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1940s / D-Day Crossword Puzzle Security Breach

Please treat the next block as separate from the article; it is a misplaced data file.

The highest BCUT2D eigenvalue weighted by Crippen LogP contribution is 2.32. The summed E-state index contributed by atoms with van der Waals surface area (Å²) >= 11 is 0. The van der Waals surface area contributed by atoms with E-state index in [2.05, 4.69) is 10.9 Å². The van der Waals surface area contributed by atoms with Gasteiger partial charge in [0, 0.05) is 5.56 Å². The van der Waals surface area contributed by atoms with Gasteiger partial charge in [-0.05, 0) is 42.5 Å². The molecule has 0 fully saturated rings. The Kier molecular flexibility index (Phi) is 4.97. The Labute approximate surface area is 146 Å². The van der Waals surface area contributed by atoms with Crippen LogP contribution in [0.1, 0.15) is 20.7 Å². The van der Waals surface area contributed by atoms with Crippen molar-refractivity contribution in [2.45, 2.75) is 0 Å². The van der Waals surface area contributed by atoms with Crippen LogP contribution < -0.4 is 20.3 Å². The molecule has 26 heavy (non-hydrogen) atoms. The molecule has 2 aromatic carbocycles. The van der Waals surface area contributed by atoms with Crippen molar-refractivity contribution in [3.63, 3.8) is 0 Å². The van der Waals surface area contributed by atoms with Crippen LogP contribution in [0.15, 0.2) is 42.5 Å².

In the spring of 1944 the Allies were poised to land in German-occupied France. The only uncertainty was where and when. Tight security over the enormous operation was paramount. (One American general was demoted and sent back to the Unites States for merely speculating on an invasion date at a social gathering.) Accordingly, British Intelligence was aghast when several key code names linked to the D-Day invasion began appearing as answers in the Daily Telegraph crossword puzzles in the month before the June 6 invasion. The code names of all five beaches (Gold, Sword, Juno, Omaha, Utah), the portable harbors (Mulberry), the naval support (Neptune), and the entire operation (Overlord) appeared! Agents questioned Leonard Dawe, a 54-year-old local schoolmaster, who had submitted the puzzles. Dawe didn't know what the fuss was about. He told the agents the words simply fit the puzzles. For years the incident was regarded as a remarkable coincidence. However, in 1984, one of Dawe's former students at the Strand School shed more light on the subject. Ronald French, who was 14 in 1944, said Dawe routinely had his students fill in crossword grids as a mental exercise. Dawe kept the especially good grids, wrote accompanying clues, and submitted them to the Daily Telegraph. The boys often socialized with the Allied troops stationed nearby and likely acquired the words by overhearing their conversations. There is no evidence that Dawe was a German agent, nor is there any evidence that the Germans benefitted from this odd security breach.